A Jag-Lover's Tale
Maybe "fanfare" is too polite of a term for what really happened. The shift started as we approached 25MPH. The first indication that something was happening was that the engine seemed to change in pitch, up and down and up and down. This was soon followed by a rattley bang, which was immediately followed by a soulful and hearty GRROONNNNKKK!!, and we were in third.
I've only driven a few automatics for any length of time, and they were all old Buicks owned by my father. And while their acceleration, handling, and ride were not particularly memorable, I distinctly remember the complete lack of a "GRROONNNNKKK" when entering third gear.
At first I refused to acknowledge the noise. Phil said he thought that it didn't sound too healthy, which forced me to admit that I too had heard it. I told Phil that I thought it had to do with bad rear engine/transmission mounts letting the drive shaft rub on the tunnel. As I pulled into the driveway, echos of the unheard "transmission should be looked at" began to ring in my ears.
The eternal optimist in me told me that it was an isolated incident; that the transmission hadn't shifted into third in a long time and was a bit out of practice. Reality intruded into my delusions on that same straight stretch while I was taking Trish and my son on their first ride in what was becoming "that car." This time the GRROONNNNKKK seemed to come from my ankle, and at once I admitted I had a problem, and knew what it meant. The engine was going to have to come out, again.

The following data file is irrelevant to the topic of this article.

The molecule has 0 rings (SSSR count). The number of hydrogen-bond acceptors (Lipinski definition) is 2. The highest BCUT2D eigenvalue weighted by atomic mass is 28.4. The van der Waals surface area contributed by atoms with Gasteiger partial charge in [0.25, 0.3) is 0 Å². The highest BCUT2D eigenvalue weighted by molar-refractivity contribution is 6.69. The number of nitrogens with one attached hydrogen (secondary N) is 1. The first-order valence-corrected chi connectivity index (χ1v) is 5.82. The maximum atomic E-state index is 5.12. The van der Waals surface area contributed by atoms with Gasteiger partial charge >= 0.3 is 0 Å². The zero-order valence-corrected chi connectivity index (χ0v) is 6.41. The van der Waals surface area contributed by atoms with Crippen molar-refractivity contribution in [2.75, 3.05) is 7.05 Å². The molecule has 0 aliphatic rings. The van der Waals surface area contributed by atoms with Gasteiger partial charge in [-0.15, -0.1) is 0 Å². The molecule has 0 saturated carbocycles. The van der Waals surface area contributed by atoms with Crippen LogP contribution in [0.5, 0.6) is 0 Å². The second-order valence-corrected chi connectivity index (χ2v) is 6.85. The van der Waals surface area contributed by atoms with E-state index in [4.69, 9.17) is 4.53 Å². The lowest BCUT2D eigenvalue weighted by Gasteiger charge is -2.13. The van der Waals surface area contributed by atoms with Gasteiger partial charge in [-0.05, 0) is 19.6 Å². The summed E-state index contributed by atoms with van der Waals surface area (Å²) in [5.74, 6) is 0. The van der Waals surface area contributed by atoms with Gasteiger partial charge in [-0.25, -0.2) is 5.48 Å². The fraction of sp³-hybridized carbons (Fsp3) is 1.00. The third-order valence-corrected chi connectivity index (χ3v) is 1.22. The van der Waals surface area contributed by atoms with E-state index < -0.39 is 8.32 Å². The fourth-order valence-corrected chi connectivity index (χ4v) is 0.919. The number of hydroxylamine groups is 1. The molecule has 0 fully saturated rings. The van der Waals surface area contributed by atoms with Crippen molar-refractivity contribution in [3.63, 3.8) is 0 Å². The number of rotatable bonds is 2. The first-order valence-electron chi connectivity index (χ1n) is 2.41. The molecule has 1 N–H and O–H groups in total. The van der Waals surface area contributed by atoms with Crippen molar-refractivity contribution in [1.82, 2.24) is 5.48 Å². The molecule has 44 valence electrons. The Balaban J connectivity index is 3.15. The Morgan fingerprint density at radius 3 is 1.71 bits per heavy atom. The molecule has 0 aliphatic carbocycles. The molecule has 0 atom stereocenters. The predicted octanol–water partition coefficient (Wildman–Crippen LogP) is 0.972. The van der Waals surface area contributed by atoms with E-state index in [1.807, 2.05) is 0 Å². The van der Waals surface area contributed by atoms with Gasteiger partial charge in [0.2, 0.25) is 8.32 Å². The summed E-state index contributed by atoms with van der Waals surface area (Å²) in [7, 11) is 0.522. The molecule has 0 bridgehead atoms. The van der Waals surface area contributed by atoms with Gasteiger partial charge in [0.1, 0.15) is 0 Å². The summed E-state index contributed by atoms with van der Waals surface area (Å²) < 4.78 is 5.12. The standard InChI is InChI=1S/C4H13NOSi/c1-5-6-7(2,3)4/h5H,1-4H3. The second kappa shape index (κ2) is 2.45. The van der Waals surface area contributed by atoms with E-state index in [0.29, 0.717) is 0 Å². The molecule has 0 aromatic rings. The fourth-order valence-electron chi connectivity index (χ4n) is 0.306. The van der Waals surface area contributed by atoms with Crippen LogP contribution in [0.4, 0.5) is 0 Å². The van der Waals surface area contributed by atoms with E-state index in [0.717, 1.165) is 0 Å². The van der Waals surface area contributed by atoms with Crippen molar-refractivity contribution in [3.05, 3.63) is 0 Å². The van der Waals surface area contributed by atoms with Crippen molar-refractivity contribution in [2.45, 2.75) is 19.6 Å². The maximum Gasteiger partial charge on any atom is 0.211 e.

After dropping Trish and C.J. off at the house, I drove to the auto parts store around the corner and bought a replacement tail light bulb. On the way home I discovered that if I babied the throttle when the transmission went for third, the noise was either significantly reduced or eliminated entirely. As I rolled into the garage, I decided that I was not going to ride the bus to work in the morning.
Curiosity made me pull one of the front wheels, just to see how my home-made bridge pipes were doing. All of the clicking noise had come from the back wheels where I reused the originals, and the fronts were basically quiet. What I found made my skin crawl. The pipe on the right front was nearly worn through. A gentle press with a screwdriver punctured the pipe and out came the brake fluid. By my estimate, I had maybe one stop left. The left front had a small spot of wear. I made some minor changes in the routing with the mallet, and put the left wheel back on. I spent the next two hours making a perfect bridge pipe for the right side, and then bleeding the brakes again.
The morning of November 5, 1994, one year and one day from the day the car was delivered, dawned cool. I deliberately left late so that I would avoid the majority of rush hour. Not having too much confidence in the car I stuck to the surface streets. After a very uneventful trip, I arrived at my office ten miles away, and parked in the very space in which I first saw Ryan's car. Ryan also chose this day to drive his Jag to work, and he parked it directly across the street from mine. I must have spent most of the day staring out of the window.
The drive home was just as uneventful. It was dark, but the headlights worked fine. I stopped for groceries on the way, and rolled triumphantly into the garage. My son was there to greet me. He wanted to sit in the Jag and push some buttons and turn the key. After a few minutes of this it was time to go in for dinner. As I stepped into the house, I stopped and listened as the Jag clicked contentedly to itself, cooling in the night air. Maybe the transmission repair could wait for a while.
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